A Quiet Thing

So, I have some news to share that I’m pretty proud of. Lately, I’ve been doing great at forming healthy habits. I’ve been journaling every day, I started consistently exercising, I’m working on budgeting and saving, I no longer keep alcohol or soda in my home in an attempt to be healthier, and I deleted the Facebook app off my phone to be more productive. I’m taking time for me, cutting toxic people out of my life, and maintaining a pretty good work-life balance. I know, right, good for me!

So this must mean I’ve made it, right? This means I have concurred adulting and self-care. I did the work. Now, where is my reward? Every day from now on should be full of bliss and happiness, right? Where are the fireworks and the celebration? Where are the dramatic, life-altering feelings associated with getting healthy? If I made it to the finish line, where’s my freaking medal??

Some of you are sitting at home having already made the realization that I am coming to. That, really, there is no medal. And I haven’t reached the finish line. Life is still plugging along. Yes, I may be doing parts of it better and in a more healthy way, but that doesn’t mean all my problems are magically fixed. Life is about ups and downs, and even if I’m making healthier decisions, that doesn’t absolve me of those shifts and swings.

A few good changes don’t make me a new person or magically give me a new life of all happy times and zero sadness. I’m still going to have good days and bad days. We all are. And sometimes taking care of your health doesn’t come with congratulations. It comes with a breath of fresh air before you get up and do it all again tomorrow.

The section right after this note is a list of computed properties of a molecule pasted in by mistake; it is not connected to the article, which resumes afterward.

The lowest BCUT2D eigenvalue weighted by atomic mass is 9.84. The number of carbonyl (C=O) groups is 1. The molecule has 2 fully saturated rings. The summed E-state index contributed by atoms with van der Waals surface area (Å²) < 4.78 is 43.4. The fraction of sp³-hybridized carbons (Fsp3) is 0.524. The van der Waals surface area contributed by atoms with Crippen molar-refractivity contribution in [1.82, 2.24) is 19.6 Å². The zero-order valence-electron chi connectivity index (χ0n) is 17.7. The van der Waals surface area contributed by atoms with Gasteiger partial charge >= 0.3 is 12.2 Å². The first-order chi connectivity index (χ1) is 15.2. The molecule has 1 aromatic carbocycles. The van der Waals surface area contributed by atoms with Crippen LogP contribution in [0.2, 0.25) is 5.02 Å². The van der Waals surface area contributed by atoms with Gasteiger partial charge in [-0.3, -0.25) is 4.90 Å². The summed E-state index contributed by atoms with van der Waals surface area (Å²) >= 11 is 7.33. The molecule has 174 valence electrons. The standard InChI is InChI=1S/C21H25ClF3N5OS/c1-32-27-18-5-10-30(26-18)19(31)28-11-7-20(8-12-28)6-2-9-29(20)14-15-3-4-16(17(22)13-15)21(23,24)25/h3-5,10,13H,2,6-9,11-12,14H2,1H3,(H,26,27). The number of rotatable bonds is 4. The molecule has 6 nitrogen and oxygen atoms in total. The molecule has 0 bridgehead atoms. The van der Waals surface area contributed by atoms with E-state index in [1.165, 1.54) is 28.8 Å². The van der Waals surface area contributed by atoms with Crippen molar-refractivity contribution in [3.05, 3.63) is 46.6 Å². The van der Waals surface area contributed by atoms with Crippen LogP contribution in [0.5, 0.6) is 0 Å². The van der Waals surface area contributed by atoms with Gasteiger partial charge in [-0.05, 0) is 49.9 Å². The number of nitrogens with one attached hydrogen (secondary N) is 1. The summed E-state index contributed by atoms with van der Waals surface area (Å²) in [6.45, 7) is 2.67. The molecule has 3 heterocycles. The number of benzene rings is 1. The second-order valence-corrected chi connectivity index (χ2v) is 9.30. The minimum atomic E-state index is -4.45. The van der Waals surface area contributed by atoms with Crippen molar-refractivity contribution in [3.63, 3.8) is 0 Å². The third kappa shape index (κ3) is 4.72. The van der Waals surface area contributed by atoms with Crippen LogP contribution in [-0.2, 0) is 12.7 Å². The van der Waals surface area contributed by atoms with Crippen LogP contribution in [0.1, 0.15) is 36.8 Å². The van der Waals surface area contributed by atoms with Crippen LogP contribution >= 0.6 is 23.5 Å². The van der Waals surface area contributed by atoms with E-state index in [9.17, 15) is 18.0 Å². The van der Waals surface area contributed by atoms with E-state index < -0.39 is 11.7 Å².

That’s the thing about habits, they’re kinda a continuous gig.

There’s a song I haven’t been able to get out of my head lately. It’s an old standard called “A Quiet Thing” from Flora the Red Menace. It goes like this:

“When it all comes true, just the way you’ve planned, it’s funny, but the bells don’t ring. It’s a quiet thing.

When you hold the world, in your trembling hand, you think you’d hear a choir sing. It’s a quiet thing.”

Now, in acting school, you learn how to analyze songs and perform their deeper meaning. You have to “mine the subtext” and “speak your truth” through the words and melody. So here’s my interpretation of those lyrics. I think it’s saying that when you get everything you want and need in life, it doesn’t always happen how you think it will. You don’t get a big parade. Everything isn’t magically fixed. Achieving one thing doesn’t mean it’s the end of the journey. It’s more of a quiet sense of peace and resolve rather than a constant, overwhelming joy.

This may sound silly, but I genuinely thought committing to a workout plan would completely change my life. I thought I would get really into fitness and find that motivation to get out of bed in the morning and feel completely revitalized. I thought cutting back on alcohol consumption would eliminate my shame and anxiety. I thought deleting Facebook off my phone would completely cut out my need for screen time.